Cookies help us deliver our Services. By using our Services, you agree to our use of cookies. Learn More.

DC's Doctor Fate: The 12 Most Memorable Comic Moments Ranked

A new magic-themed superhero has abracadabra-ed his way onto the big screen in Dwayne "The Rock" Johnson's comic book adaptation "Black Adam." Doctor Fate, played by Pierce Brosnan in the film, represents the mystical connection to DC's own version of the cinematic universe. Inescapably comparable to Marvel's resident wizard Doctor Strange, who has become a mainstay of the MCU since assisting in defeating Thanos, Doctor Fate could be called DC's own Sorcerer Supreme. However, while they fill similar roles in their respective franchises as masters of the mystic arts, the parallels end there.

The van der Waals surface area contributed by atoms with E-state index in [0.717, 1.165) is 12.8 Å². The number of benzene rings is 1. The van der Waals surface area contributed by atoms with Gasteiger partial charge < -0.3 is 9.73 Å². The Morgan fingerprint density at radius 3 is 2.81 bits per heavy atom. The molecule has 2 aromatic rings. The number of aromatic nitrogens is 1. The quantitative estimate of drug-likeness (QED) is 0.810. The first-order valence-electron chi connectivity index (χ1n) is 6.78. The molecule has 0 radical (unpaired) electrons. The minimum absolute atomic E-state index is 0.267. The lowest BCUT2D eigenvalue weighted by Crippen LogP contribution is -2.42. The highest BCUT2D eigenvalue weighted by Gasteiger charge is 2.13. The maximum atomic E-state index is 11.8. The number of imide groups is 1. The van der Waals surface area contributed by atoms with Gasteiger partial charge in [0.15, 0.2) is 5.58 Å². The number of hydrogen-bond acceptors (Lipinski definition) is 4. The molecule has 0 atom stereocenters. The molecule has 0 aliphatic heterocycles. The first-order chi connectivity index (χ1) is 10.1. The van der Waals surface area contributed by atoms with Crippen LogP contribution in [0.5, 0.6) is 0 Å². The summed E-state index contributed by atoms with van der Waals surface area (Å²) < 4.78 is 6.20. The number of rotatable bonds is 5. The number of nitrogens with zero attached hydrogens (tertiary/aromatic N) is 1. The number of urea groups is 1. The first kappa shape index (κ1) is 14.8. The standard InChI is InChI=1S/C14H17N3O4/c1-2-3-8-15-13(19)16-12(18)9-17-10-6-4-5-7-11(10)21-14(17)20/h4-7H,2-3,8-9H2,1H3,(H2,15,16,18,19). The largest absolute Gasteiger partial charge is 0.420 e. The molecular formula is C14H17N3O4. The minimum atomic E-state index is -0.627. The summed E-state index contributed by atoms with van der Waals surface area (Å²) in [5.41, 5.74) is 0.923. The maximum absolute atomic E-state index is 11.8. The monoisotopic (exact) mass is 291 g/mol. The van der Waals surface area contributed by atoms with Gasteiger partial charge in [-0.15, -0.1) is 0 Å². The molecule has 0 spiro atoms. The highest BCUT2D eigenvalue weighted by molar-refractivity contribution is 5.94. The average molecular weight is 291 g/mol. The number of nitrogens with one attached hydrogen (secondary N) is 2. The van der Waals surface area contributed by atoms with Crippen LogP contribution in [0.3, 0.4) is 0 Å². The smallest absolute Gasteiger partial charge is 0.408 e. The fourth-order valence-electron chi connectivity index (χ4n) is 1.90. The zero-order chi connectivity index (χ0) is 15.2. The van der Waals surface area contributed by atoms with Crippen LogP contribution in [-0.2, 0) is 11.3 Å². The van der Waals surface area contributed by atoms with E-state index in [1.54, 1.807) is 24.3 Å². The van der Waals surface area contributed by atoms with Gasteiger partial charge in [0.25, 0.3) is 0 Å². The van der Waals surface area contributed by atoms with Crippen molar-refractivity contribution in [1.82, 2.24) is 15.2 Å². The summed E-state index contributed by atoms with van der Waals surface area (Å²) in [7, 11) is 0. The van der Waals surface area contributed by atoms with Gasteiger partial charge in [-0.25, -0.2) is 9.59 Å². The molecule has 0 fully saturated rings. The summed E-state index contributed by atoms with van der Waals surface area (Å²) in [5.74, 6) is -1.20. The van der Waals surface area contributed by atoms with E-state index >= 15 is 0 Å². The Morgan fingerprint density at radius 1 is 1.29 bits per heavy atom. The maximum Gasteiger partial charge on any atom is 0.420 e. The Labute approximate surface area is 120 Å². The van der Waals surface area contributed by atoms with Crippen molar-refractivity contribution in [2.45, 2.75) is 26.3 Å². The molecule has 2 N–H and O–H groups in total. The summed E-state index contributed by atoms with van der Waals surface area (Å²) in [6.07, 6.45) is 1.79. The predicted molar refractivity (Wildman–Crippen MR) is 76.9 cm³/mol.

As showcased in DC's anti-hero feature, "Black Adam," Doctor Fate is a different type of magical beast from his comic book brethren. Aside from being one of the media's first mystic-powered superheroes, Fate gains his powers from sporting an ancient Corinthian helmet which possesses properties and knowledge that grants its wearer magic abilities. So instead of training and studying for years, anyone can put on the Helmet of Fate and become a powerful sorcerer.

His potent abilities have made Doctor Fate's comic book history a thrilling one. As such, with "Black Adam" becoming a wide audience's first introduction to Doctor Fate, here's a breakdown of the integral moments in the character's long history in comic books. 

First appearance of a new magical hero – More Fun Comics (1940)